The road to recovery of operations, and ultimately science observations – a milestone that will not take place this year – has been carefully planned. It assumes that the pandemic situation in Chile and worldwide will continue to improve. Regular monitoring of the pandemic evolution is performed each week.
ALMA developed an extensive set of enhanced safety protocols related to managing the risk posed by the virus, covering all activities as the recovery of operations progresses. First, preparing the OSF for the return of staff and contractors, followed by moving back into the OSF and the use of the OSF facilities, before we begin the process of restarting the Array Operations Site (AOS) at 5,000 meters above sea level. Without doubt, each of the phases will take time and patience, establishing and working within new safety protocols while stabilizing observatory systems that have been shut down for six months, a situation which is unprecedented in the history of the ALMA.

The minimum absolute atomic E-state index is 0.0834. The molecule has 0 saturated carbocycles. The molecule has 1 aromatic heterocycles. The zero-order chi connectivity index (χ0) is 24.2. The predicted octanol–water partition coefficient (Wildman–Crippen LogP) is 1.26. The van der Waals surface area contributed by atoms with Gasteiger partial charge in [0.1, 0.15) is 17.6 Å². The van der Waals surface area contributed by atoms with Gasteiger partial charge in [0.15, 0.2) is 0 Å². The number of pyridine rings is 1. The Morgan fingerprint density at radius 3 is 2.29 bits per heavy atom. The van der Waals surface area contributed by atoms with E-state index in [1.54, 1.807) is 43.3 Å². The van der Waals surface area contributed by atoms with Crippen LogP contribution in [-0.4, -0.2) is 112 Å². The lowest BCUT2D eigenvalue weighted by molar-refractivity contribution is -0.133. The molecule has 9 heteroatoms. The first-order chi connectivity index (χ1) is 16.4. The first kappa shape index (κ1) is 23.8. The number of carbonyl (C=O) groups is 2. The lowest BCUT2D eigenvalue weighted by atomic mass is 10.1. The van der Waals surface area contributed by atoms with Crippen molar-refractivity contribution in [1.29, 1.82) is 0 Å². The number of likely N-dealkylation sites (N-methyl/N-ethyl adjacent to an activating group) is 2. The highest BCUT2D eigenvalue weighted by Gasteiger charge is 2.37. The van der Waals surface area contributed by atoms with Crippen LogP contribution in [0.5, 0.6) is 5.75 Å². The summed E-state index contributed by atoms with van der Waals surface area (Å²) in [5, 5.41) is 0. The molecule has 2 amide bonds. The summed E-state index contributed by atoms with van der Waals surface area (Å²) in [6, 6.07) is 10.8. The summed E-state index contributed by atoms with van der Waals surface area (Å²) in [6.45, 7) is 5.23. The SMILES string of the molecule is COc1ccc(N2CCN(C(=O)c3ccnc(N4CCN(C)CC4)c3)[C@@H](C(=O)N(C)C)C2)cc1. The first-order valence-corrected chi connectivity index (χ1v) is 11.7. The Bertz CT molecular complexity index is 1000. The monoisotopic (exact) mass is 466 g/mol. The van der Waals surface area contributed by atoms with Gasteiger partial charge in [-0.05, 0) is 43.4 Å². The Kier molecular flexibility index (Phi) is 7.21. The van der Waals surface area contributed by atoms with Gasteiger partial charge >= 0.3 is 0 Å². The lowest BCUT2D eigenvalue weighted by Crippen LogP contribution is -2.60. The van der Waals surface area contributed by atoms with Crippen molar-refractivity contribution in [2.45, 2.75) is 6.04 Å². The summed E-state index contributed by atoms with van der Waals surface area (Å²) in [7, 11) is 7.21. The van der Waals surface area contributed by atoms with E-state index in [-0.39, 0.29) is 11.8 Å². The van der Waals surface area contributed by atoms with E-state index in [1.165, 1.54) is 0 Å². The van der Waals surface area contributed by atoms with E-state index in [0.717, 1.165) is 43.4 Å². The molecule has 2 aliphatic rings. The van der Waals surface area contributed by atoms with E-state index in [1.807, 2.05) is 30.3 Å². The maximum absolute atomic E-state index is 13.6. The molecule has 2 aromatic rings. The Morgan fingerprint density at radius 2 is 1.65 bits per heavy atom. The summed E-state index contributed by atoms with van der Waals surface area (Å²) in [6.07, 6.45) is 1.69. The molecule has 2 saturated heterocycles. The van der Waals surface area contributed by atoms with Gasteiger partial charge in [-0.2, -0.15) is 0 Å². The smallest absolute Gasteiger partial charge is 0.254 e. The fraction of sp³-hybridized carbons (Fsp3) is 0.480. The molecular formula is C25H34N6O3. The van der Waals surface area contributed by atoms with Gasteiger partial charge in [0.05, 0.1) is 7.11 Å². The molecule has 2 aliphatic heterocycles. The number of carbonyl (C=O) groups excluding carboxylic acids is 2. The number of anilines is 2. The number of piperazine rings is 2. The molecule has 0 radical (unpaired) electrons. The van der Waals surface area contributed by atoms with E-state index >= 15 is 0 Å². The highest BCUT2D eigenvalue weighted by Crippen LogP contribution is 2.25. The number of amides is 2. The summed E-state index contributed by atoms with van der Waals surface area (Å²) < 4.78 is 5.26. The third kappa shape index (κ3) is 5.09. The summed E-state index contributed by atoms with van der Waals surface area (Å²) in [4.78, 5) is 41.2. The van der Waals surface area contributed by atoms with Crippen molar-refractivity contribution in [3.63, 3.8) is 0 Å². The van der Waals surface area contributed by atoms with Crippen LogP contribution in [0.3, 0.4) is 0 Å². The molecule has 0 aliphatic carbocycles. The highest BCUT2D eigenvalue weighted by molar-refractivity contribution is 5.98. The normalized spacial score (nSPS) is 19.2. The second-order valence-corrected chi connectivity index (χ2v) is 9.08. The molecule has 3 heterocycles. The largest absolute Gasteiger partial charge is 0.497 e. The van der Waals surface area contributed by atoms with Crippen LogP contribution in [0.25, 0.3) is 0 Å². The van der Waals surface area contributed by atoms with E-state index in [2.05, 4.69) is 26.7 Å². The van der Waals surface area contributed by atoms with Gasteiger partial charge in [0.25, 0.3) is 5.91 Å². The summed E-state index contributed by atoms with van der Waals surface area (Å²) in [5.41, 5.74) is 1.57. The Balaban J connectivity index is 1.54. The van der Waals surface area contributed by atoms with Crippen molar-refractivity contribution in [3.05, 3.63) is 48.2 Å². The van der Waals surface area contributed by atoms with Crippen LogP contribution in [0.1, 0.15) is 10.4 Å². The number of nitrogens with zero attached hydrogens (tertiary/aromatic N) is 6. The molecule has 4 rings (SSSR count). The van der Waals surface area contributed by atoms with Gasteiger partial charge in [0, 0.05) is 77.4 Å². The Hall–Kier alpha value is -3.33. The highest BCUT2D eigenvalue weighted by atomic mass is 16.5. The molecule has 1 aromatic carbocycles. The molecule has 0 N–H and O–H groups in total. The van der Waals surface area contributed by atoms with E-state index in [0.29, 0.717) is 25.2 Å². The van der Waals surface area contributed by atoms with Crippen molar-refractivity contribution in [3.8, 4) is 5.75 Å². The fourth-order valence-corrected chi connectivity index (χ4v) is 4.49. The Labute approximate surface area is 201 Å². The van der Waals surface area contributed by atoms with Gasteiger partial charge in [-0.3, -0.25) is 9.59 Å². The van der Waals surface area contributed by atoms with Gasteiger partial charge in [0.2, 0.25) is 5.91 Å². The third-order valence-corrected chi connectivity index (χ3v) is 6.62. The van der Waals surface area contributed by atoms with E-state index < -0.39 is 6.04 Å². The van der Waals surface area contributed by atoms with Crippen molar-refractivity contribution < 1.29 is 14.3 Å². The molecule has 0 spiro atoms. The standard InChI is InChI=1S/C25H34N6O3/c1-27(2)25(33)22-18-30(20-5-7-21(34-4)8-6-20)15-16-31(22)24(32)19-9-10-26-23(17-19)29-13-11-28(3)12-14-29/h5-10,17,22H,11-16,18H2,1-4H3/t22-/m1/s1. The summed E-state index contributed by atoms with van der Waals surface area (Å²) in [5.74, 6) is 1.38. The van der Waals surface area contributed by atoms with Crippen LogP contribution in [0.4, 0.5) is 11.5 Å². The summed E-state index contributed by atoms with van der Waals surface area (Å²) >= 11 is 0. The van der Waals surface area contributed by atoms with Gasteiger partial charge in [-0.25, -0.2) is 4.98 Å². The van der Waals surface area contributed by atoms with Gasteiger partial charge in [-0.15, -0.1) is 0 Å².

Status updates will continue to be provided as ALMA transitions from one phase to the next one, as the recovery of operations progresses.
May 28, 2020
The COVID-19 pandemic continues to impact the global community, including ALMA users and staff. While Observatory operations remain suspended, we have been working actively on plans to restart operations at a time that it is feasible. In these unprecedented circumstances, our first priority is the health and safety of all our staff, many of whom travel long distances by bus and plane to reach the remote ALMA telescope site in the Atacama Desert of northern Chile.
At this time, and given the current evolution of the COVID-19 outbreak in Chile, it is unclear when a ramp-up to start operations could begin, or when a restart of science operations will be possible. ALMA is working on guidelines and considerations for the restart of operations and will provide a next update to the community in the coming weeks. In the meantime, Caretaker teams continue to maintain the safety of the ALMA equipment and infrastructure in both Santiago and in San Pedro de Atacama, while all other staff continue to work remotely from their homes.